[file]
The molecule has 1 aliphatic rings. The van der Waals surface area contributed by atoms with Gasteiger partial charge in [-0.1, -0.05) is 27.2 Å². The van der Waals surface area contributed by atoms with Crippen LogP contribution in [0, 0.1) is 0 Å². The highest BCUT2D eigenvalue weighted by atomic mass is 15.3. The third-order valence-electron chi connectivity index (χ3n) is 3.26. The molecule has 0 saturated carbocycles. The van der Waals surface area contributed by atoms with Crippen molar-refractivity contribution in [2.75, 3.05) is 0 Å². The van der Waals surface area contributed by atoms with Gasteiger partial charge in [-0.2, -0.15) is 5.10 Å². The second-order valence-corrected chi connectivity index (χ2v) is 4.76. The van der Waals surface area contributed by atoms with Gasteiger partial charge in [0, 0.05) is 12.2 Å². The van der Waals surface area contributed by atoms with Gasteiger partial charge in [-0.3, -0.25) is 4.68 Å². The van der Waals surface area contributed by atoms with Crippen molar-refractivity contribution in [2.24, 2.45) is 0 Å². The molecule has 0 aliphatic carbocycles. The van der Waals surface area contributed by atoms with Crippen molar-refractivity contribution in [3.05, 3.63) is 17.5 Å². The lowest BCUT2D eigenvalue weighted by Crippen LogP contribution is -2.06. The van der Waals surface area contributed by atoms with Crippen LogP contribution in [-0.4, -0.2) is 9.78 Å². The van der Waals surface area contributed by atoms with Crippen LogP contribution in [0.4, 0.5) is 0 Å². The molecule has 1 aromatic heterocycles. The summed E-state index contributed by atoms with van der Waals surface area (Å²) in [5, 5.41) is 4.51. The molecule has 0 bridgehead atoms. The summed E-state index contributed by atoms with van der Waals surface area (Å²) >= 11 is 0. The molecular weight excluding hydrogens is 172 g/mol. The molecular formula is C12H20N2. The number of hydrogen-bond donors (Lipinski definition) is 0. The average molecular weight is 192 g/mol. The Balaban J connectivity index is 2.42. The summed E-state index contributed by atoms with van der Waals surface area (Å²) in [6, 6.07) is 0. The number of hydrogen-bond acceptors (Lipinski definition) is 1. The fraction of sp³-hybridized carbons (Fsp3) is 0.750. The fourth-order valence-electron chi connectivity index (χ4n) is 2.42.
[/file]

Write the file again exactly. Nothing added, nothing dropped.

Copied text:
The molecule has 1 aliphatic rings. The van der Waals surface area contributed by atoms with Gasteiger partial charge in [-0.1, -0.05) is 27.2 Å². The van der Waals surface area contributed by atoms with Crippen LogP contribution in [0, 0.1) is 0 Å². The highest BCUT2D eigenvalue weighted by atomic mass is 15.3. The third-order valence-electron chi connectivity index (χ3n) is 3.26. The molecule has 0 saturated carbocycles. The van der Waals surface area contributed by atoms with Crippen molar-refractivity contribution in [2.75, 3.05) is 0 Å². The van der Waals surface area contributed by atoms with Gasteiger partial charge in [-0.2, -0.15) is 5.10 Å². The second-order valence-corrected chi connectivity index (χ2v) is 4.76. The van der Waals surface area contributed by atoms with Gasteiger partial charge in [0, 0.05) is 12.2 Å². The van der Waals surface area contributed by atoms with Gasteiger partial charge in [-0.3, -0.25) is 4.68 Å². The van der Waals surface area contributed by atoms with Crippen molar-refractivity contribution in [2.24, 2.45) is 0 Å². The molecule has 0 aliphatic carbocycles. The van der Waals surface area contributed by atoms with Crippen molar-refractivity contribution in [3.05, 3.63) is 17.5 Å². The lowest BCUT2D eigenvalue weighted by Crippen LogP contribution is -2.06. The van der Waals surface area contributed by atoms with Crippen LogP contribution in [-0.4, -0.2) is 9.78 Å². The van der Waals surface area contributed by atoms with Crippen LogP contribution in [0.4, 0.5) is 0 Å². The molecule has 1 aromatic heterocycles. The summed E-state index contributed by atoms with van der Waals surface area (Å²) in [5, 5.41) is 4.51. The molecule has 0 bridgehead atoms. The summed E-state index contributed by atoms with van der Waals surface area (Å²) >= 11 is 0. The molecular weight excluding hydrogens is 172 g/mol. The molecular formula is C12H20N2. The number of hydrogen-bond donors (Lipinski definition) is 0. The average molecular weight is 192 g/mol. The Balaban J connectivity index is 2.42. The summed E-state index contributed by atoms with van der Waals surface area (Å²) in [6, 6.07) is 0. The number of hydrogen-bond acceptors (Lipinski definition) is 1. The fraction of sp³-hybridized carbons (Fsp3) is 0.750. The fourth-order valence-electron chi connectivity index (χ4n) is 2.42.